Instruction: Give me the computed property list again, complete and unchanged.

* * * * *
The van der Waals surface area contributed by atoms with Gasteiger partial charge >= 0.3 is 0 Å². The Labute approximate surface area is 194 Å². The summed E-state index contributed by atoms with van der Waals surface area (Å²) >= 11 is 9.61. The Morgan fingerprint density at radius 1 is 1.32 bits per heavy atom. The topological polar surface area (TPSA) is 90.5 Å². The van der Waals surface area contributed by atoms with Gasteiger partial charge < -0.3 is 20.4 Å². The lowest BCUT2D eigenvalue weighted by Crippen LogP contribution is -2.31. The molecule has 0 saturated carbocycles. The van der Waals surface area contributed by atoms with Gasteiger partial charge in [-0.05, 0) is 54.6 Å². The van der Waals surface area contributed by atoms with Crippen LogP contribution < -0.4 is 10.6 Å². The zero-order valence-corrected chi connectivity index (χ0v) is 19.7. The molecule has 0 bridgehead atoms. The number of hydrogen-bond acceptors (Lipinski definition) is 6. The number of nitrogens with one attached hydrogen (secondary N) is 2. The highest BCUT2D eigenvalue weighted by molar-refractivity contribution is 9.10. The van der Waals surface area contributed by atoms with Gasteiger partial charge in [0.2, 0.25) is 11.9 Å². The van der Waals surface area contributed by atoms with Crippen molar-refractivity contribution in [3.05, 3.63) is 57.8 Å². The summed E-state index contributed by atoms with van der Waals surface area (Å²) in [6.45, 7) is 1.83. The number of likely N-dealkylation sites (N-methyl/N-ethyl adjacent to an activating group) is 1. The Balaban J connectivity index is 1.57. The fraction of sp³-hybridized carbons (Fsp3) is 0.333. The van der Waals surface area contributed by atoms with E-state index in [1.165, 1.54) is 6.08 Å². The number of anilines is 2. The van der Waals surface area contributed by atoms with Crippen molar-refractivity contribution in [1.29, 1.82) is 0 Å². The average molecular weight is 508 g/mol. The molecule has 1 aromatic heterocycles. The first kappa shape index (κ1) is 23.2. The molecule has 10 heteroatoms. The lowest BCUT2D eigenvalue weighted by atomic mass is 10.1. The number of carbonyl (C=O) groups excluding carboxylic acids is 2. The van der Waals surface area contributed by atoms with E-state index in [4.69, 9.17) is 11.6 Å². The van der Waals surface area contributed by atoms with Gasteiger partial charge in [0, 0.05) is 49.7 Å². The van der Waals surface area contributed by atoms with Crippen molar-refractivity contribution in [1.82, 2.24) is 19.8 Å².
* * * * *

The van der Waals surface area contributed by atoms with Gasteiger partial charge >= 0.3 is 0 Å². The Labute approximate surface area is 194 Å². The summed E-state index contributed by atoms with van der Waals surface area (Å²) >= 11 is 9.61. The Morgan fingerprint density at radius 1 is 1.32 bits per heavy atom. The topological polar surface area (TPSA) is 90.5 Å². The van der Waals surface area contributed by atoms with Gasteiger partial charge < -0.3 is 20.4 Å². The lowest BCUT2D eigenvalue weighted by Crippen LogP contribution is -2.31. The molecule has 0 saturated carbocycles. The van der Waals surface area contributed by atoms with Gasteiger partial charge in [-0.05, 0) is 54.6 Å². The van der Waals surface area contributed by atoms with Crippen LogP contribution < -0.4 is 10.6 Å². The zero-order valence-corrected chi connectivity index (χ0v) is 19.7. The molecule has 0 bridgehead atoms. The number of hydrogen-bond acceptors (Lipinski definition) is 6. The number of nitrogens with one attached hydrogen (secondary N) is 2. The highest BCUT2D eigenvalue weighted by molar-refractivity contribution is 9.10. The van der Waals surface area contributed by atoms with Gasteiger partial charge in [0.2, 0.25) is 11.9 Å². The van der Waals surface area contributed by atoms with Crippen molar-refractivity contribution in [3.05, 3.63) is 57.8 Å². The summed E-state index contributed by atoms with van der Waals surface area (Å²) in [6.45, 7) is 1.83. The number of likely N-dealkylation sites (N-methyl/N-ethyl adjacent to an activating group) is 1. The Balaban J connectivity index is 1.57. The fraction of sp³-hybridized carbons (Fsp3) is 0.333. The van der Waals surface area contributed by atoms with E-state index in [1.165, 1.54) is 6.08 Å². The number of anilines is 2. The van der Waals surface area contributed by atoms with Crippen molar-refractivity contribution in [1.29, 1.82) is 0 Å². The average molecular weight is 508 g/mol. The molecule has 1 aromatic heterocycles. The first kappa shape index (κ1) is 23.2. The molecule has 10 heteroatoms. The lowest BCUT2D eigenvalue weighted by atomic mass is 10.1. The number of carbonyl (C=O) groups excluding carboxylic acids is 2. The van der Waals surface area contributed by atoms with E-state index in [4.69, 9.17) is 11.6 Å². The van der Waals surface area contributed by atoms with Gasteiger partial charge in [0, 0.05) is 49.7 Å². The van der Waals surface area contributed by atoms with Crippen molar-refractivity contribution in [1.82, 2.24) is 19.8 Å².